Halloween is believed to have originated with the Celtic festival of Samhain, roughly meaning "summer's end" and considered part of the celebration of the Celtic New Year. The Celtic culture at the time was ruled by a government that consisted of pagan priests, called Druids. The Druids were considered to be Satanists who controlled the lives of their followers through fear and intimidation, developing a culture wrought in death, sickness, and widespread destruction. The ancient Celts believed that the line between this world and the “other side” became thin on Samhain, allowing spirits (both good and bad) to pass from one world to the other. Developing yearly rituals around this belief, family's deceased ancestors were to be honored during this time, while harmful spirits were to be warded off. It is believed that the need to ward off those harmful spirits led to the wearing of costumes and masks to scare the bad spirits away, as well as the carved and lit “pumpkins” that were placed in front of houses for this same purpose.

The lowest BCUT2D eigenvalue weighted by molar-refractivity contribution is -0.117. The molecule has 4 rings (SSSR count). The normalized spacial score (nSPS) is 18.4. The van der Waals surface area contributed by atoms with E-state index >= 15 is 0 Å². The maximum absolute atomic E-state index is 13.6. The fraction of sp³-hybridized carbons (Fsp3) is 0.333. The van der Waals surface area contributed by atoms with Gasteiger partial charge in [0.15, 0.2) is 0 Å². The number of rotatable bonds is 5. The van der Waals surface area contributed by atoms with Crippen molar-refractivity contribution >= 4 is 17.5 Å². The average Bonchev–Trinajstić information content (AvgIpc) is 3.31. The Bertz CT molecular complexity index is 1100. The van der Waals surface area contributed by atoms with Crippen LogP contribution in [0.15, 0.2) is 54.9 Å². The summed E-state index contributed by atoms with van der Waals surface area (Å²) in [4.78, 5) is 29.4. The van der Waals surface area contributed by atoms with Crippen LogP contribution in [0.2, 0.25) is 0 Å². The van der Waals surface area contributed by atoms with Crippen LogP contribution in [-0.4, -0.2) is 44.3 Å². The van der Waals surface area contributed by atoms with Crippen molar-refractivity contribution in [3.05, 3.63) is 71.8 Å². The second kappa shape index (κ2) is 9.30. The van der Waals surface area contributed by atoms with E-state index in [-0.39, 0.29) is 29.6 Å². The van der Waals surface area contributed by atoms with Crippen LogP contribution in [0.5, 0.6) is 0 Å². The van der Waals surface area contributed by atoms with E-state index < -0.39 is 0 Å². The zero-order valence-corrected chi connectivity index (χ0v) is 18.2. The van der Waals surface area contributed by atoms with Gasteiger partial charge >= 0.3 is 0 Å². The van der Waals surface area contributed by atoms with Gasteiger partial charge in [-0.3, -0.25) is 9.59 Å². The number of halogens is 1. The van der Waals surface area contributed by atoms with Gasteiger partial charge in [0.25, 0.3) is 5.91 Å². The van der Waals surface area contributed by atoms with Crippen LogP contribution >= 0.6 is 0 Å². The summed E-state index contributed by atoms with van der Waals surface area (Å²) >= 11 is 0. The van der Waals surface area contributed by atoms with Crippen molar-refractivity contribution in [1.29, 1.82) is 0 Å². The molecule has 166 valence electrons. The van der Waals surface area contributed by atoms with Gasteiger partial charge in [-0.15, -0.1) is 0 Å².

As the Druids made their way from house to house on the night of October 31st demanding strange foods to not only eat themselves, but to also offer later at the “festival of death” (or the house would receive a “trick”). They would carry with them a large turnip type tuber, carved hollow inside with a candle that lit the carved face found on the front of the tuber. This was meant to give the Druids more power, scare away other bad spirits, as well as it served as a lantern to light their way as they frightened villagers with their demands for “treats”. When this practice arrived to the United States in the mid 19th century, pumpkins were more readily available, not to mention easier to carve and they quickly became the recognized symbol of Halloween. “Jock” was the name the Druids had given the demonic spirit that inhabited the tuber/pumpkin warding off all other evil spirits, which in America soon took on the more common name of “Jack”, or as some folks refer to it to this day, “Jack ‘O Lantern”. The actual name of Halloween, morphed from the original Christian feast known as “All Hallowmas” which over the years came to be known as “All Hallows Eve”, then “All Hallowed Eve”, and finally known today as….. “Halloween”.